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Developing local TB guidelines

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VOL: 97, ISSUE: 26, PAGE NO: 59

Gary Porter-Jones, BSc, RGN, DipN, is a respiratory nurse specialist, department of respiratory medicine, Bangor General Hospital

Gary Porter-Jones, BSc, RGN, DipN, is a respiratory nurse specialist, department of respiratory medicine, Bangor General Hospital

The developing role of nurses and the environment in which we work places increasing demands on us. Challenges continually arise to test our skills.

One such scenario for me was being asked to lead the development of a local tuberculosis (TB) policy.

North Wales is a geographically large, mainly rural area served by three NHS trusts administered by the same health authority. The health authority's consultant in public health medicine responded to the need to standardise TB treatment and management across North Wales by commissioning a local policy in keeping with recommendations made by The Interdepartmental Working Group on Tuberculosis (1996) and the British Thoracic Society (2000).

The key issues that need to be covered by a local policy, as identified in these documents, are:

- Aims and objectives;

- Contact tracing;

- Surveillance;

- Immunisation policy;

- Identification of cases;

- Occupational health;

- Diagnosis;

- Prisons and other institutions;

- Notification;

- Education and training;

- Treatment;

- Monitoring and audit;

- Case management;

- Health education;

- Outcome monitoring;

- Provision of adequate resources;

- Hospital infection control;

- Research and audit;

- Screening of vulnerable groups;

- Management of outbreaks.

Respiratory nurses were seen as being in a prime position to lead this development and were asked to take on this responsibility.

As a respiratory nurse in north-west Wales, I relied on the expertise of colleagues in North East Wales NHS Trust and Conwy and Denbighshire NHS Trust. A number of meetings were held in which working practices were scrutinised. These were compared with the direction offered by the British Thoracic Society (1994) in its guidelines on TB control and prevention and modelled on this approach (at the time, the society's 2000 guidelines had not been published). Additional guidance was taken from Immunisation Against Infectious Diseases (Salisbury and Begg, 1996).

It was encouraging to note that the vast majority of working practices reflected the recommendations of the British Thoracic Society, and those that did not had been adapted to address the specific needs of this rural area. The BTS guidelines were being used as intended: with the flexibility to be adapted to individual need.

Documentation was an area in which there was little standardisation.

All three trusts used different forms to detail and screen the contacts of TB index cases, immigrants from high-risk countries and people who had visited high-risk countries. Different methods of data collection and storage were also being used, with one area using an electronic database and the others relying on paper files for all information.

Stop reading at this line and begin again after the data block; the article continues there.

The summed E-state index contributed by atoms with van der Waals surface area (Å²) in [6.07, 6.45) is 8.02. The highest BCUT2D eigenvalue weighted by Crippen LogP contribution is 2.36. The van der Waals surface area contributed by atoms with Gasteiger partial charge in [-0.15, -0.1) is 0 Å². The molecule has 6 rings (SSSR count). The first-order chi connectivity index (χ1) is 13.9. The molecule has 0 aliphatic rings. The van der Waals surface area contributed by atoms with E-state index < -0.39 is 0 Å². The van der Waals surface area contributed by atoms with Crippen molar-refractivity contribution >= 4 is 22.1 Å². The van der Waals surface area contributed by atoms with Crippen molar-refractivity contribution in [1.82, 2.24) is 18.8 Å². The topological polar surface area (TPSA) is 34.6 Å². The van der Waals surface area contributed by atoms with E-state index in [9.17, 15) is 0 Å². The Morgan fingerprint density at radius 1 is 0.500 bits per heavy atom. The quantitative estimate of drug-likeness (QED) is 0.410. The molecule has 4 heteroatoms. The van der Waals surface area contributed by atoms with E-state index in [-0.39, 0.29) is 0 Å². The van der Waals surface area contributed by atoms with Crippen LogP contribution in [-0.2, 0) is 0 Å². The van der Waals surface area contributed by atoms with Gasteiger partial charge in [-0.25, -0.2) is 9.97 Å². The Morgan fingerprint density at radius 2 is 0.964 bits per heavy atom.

The implications of patient group directions and patient-specific directions, formerly known as group protocols (National Assembly for Wales, 2000), in supplying and administering medicines were also central to the discussions as some differences in approach were identified.

Within six months of the first meeting the first draft of the policy had been completed and sent to all key personnel in TB management for comment. This group included respiratory physicians, paediatricians, paediatric nurses, general physicians, GPs, microbiologists, community nurses and health visitors. The feedback was positive and supportive.

The draft policy addressed all the relevant issues that were pertinent to the whole of North Wales. It gave clear guidance on managing and treating TB and which staff should be involved. After minor amendments the policy was printed, bound and ready for distribution.

Respiratory nurses were responsible for developing the policy, from conception through to typing and distribution. It was a challenging but valuable exercise and one that put us firmly in the driving seat of policy-making.

The lessons we learnt were that policies should be formally reviewed annually to ensure that they remain relevant and based on current evidence, and that this review process should begin almost as soon as the policy has been distributed so that there is enough time to identify and address any new issues. Not only should the policy be widely distributed but it should also be advertised well. People can implement it only if they know about it.

New BTS guidelines, which were published in November last year, made a number of changes to the management of TB in the UK. These will be included in the policy when it is reviewed.

Policies and guidelines are fundamental to best practice. Their existence allows for the audit of practices and benchmarking. Further improvements in practice can result from positive attitudes to this evaluation process.

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